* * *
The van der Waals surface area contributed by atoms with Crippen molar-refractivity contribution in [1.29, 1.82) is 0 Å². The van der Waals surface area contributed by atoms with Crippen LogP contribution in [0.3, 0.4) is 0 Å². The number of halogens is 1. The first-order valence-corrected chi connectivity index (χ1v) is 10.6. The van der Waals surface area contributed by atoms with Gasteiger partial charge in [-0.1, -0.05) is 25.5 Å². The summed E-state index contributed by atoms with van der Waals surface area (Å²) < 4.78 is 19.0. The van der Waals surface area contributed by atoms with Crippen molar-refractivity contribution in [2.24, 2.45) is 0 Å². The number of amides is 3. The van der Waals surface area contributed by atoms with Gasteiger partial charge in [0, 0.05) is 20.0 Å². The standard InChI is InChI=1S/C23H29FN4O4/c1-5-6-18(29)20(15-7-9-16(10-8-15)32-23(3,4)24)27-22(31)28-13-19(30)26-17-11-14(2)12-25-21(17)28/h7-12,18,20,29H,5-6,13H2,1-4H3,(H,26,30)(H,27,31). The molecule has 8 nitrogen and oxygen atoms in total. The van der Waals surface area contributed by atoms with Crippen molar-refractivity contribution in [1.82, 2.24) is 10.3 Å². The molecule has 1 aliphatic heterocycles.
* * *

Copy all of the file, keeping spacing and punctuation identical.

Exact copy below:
The van der Waals surface area contributed by atoms with Crippen molar-refractivity contribution in [1.29, 1.82) is 0 Å². The van der Waals surface area contributed by atoms with Crippen LogP contribution in [0.3, 0.4) is 0 Å². The number of halogens is 1. The first-order valence-corrected chi connectivity index (χ1v) is 10.6. The van der Waals surface area contributed by atoms with Gasteiger partial charge in [-0.1, -0.05) is 25.5 Å². The summed E-state index contributed by atoms with van der Waals surface area (Å²) < 4.78 is 19.0. The van der Waals surface area contributed by atoms with Crippen molar-refractivity contribution in [2.24, 2.45) is 0 Å². The number of amides is 3. The van der Waals surface area contributed by atoms with Gasteiger partial charge in [0, 0.05) is 20.0 Å². The standard InChI is InChI=1S/C23H29FN4O4/c1-5-6-18(29)20(15-7-9-16(10-8-15)32-23(3,4)24)27-22(31)28-13-19(30)26-17-11-14(2)12-25-21(17)28/h7-12,18,20,29H,5-6,13H2,1-4H3,(H,26,30)(H,27,31). The molecule has 8 nitrogen and oxygen atoms in total. The van der Waals surface area contributed by atoms with Crippen molar-refractivity contribution in [1.82, 2.24) is 10.3 Å². The molecule has 1 aliphatic heterocycles.